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7 Ways to Celebrate the 50 Days of Easter

April 02, 2018

Did you know that in our church calendar, Easter actually lasts fifty days, from Easter Sunday until Pentecost Sunday? These "Eastertide" weeks are celebrated as a single joyful feast. This year, it's April 1–May 20.  

N.T. Wright, an Anglican theologian, once wrote this about Eastertide: 

"We are Easter people! We stand on resurrection ground. Easter is not only our greatest party (much greater by the way than Christmas, whatever you do on Christmas you ought to do ten times as much at Easter); Easter is the only reason we are here at all! 

We should meet regularly for Easter parties. We should drink champagne at breakfast. We should renew baptismal vows with splashing water all over the place. And we should sing and dance and blow trumpets and put out banners in the streets. And we should invite the homeless people to parties and we should go around town doing random acts of generosity and celebration. We should be doing things which would make our sober and serious neighbors say, 'What is the meaning of this outrageous party?'"

Photo: Dancing breaks out at our 6am Easter service.

Every Sunday in Eastertide, we hear the celebrant say, "Alleluia. Christ is risen!" and we reply, "The Lord is risen indeed! Alleluia!" The full fifty days of Easter give us time to fully experience the joy and meaning of Christ's resurrection—the only reason we're here, in the words of Wright. Below are some suggestions on how to receive the gifts of this season.  

1. Take time off.

Yes, really. Take time off of work, school, or your regular responsibilities at home, and set aside a "Prayer Day" to meet with Lord and enjoy the life he has given you. (Read this awesome Prayer Day Guide, lest you think that a Prayer Day only involves staring at a Bible in silence for 12 hours.) Since this is Easter, consider how you might creatively take a whole day to celebrate with God. Need ideas? During your Prayer Day, you might do any of the following...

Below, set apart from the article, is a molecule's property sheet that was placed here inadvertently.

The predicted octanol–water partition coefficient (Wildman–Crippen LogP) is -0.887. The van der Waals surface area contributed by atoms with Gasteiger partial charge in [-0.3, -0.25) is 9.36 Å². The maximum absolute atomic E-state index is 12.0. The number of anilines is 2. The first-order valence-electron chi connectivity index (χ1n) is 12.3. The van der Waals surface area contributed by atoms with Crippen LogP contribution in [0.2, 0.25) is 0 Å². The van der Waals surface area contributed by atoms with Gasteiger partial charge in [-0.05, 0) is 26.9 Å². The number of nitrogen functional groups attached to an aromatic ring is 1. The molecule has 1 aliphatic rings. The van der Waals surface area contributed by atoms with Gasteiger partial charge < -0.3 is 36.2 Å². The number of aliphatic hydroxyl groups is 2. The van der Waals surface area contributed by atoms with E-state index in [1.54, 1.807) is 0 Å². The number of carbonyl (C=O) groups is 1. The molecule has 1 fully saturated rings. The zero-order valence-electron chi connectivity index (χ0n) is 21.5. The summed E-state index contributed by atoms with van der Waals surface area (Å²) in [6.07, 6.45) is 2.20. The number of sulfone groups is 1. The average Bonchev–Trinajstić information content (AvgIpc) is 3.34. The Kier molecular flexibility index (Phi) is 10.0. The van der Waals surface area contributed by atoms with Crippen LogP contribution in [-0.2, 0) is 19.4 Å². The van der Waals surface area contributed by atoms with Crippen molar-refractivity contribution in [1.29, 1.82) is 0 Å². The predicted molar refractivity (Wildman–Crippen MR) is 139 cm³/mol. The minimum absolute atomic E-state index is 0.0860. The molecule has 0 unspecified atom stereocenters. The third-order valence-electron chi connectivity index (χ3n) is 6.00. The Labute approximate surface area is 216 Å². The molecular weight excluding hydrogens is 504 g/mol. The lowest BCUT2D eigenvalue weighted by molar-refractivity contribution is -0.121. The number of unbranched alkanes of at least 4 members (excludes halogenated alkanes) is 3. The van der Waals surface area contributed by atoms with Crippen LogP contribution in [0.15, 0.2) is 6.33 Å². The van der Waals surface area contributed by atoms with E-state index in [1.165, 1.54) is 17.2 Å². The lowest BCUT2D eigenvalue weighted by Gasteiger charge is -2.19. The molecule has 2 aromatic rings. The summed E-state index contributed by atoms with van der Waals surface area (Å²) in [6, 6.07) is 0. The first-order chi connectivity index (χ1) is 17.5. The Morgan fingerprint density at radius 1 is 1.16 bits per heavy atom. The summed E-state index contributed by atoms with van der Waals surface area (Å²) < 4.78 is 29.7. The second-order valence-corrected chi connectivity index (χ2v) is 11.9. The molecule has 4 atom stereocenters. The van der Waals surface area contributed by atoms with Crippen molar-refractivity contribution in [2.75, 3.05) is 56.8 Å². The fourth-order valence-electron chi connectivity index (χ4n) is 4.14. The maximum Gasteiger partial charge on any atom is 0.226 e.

2. Dive into the stories of Christ's resurrection. 

Spend time reading and contemplating the accounts of Jesus' return: Luke 24:1-12, 13-35, and John 20:1-18 are great places to start. For a fresh take how to pray imaginatively with these accounts, check out these sample weeks of prayer from our Transformation Intensive class. It will jumpstart your imagination. 

3. Keep cultivating imagination through books. 

Holy Week allows us to engage our imagination through color, liturgy, and stories about Jesus' life told in a number different ways. There's no reason for this engagement to stop after Easter! But in addition to contemplating Biblical stories, literature is another way we can re-imagine the story of the Gospel, and begin to see it in our own lives. Several staff members shared their favorite picks to continue on the themes of Holy Week in a new way, including several for kids too! Check out the list here.

4. Experience the resurrection joy of Spring.

"The heavens declare the glory of God; the skies proclaim the work of his hands."  After a long winter (especially here in Chicago!), there are few things more enlivening than taking a long walk in the flowering woods. As you marvel over impossibly pink crabapple trees or the sudden green bursting forth beneath your feet, receive the Lord's gifts of hope and joy through the tangibility of creation.

Photo: Easter flowers.

5. Feast!

Easter is a season for feasting! Perhaps you can throw a delicious Eastertide dinner for a few of your friends, bake a cake to share with co-workers, or reach out and provide food for those who are struggling. Even if you aren't much of a cook, you can find small ways to delight (ice cream, anyone?). 

6. Share and listen to stories.

During Holy Week and Easter, did you see anything beautiful? Did you realize something new or receive healing? Or do you still feel stuck, or sad? Wherever you are, step outside of your comfort zone, and share with someone. When we share our experiences of meeting the Lord, we encourage one another's faith, and when we share vulnerably about our struggles, we build trust and friendship with those who can love and help us. 

At Rez, we love stories, and we love walking with people through their stories, no matter where they are on their journey. If you would like to share a celebration story with us, click here. If you would like to talk more with a pastor, you can request a meeting here. If sharing your story feels too scary right now, you can try writing your thoughts to God in your journal, or simply listen to others share their stories.